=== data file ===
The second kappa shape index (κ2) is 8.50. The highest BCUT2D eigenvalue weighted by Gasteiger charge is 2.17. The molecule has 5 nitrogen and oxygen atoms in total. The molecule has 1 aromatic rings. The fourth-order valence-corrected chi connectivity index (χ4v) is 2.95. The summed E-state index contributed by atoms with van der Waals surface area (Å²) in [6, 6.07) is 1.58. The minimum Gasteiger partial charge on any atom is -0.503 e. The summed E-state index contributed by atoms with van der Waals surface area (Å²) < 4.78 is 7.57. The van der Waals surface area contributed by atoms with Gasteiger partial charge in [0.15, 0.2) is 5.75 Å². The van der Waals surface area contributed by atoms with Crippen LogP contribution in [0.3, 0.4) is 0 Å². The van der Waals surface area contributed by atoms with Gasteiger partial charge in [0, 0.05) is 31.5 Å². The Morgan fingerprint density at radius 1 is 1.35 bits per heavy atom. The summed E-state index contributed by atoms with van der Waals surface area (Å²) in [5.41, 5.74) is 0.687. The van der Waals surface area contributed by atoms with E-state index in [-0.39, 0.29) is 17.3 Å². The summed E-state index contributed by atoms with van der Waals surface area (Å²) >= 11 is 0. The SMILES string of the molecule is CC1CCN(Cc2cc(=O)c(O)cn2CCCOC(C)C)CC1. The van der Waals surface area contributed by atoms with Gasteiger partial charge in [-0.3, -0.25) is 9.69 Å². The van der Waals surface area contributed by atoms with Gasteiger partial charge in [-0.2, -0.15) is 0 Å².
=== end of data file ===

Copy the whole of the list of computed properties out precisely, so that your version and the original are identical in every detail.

The second kappa shape index (κ2) is 8.50. The highest BCUT2D eigenvalue weighted by Gasteiger charge is 2.17. The molecule has 5 nitrogen and oxygen atoms in total. The molecule has 1 aromatic rings. The fourth-order valence-corrected chi connectivity index (χ4v) is 2.95. The summed E-state index contributed by atoms with van der Waals surface area (Å²) in [6, 6.07) is 1.58. The minimum Gasteiger partial charge on any atom is -0.503 e. The summed E-state index contributed by atoms with van der Waals surface area (Å²) < 4.78 is 7.57. The van der Waals surface area contributed by atoms with Gasteiger partial charge in [0.15, 0.2) is 5.75 Å². The van der Waals surface area contributed by atoms with Crippen LogP contribution in [0.3, 0.4) is 0 Å². The van der Waals surface area contributed by atoms with Gasteiger partial charge in [0, 0.05) is 31.5 Å². The Morgan fingerprint density at radius 1 is 1.35 bits per heavy atom. The summed E-state index contributed by atoms with van der Waals surface area (Å²) in [5.41, 5.74) is 0.687. The van der Waals surface area contributed by atoms with E-state index in [-0.39, 0.29) is 17.3 Å². The summed E-state index contributed by atoms with van der Waals surface area (Å²) >= 11 is 0. The SMILES string of the molecule is CC1CCN(Cc2cc(=O)c(O)cn2CCCOC(C)C)CC1. The van der Waals surface area contributed by atoms with Gasteiger partial charge in [-0.3, -0.25) is 9.69 Å². The van der Waals surface area contributed by atoms with Gasteiger partial charge in [-0.2, -0.15) is 0 Å².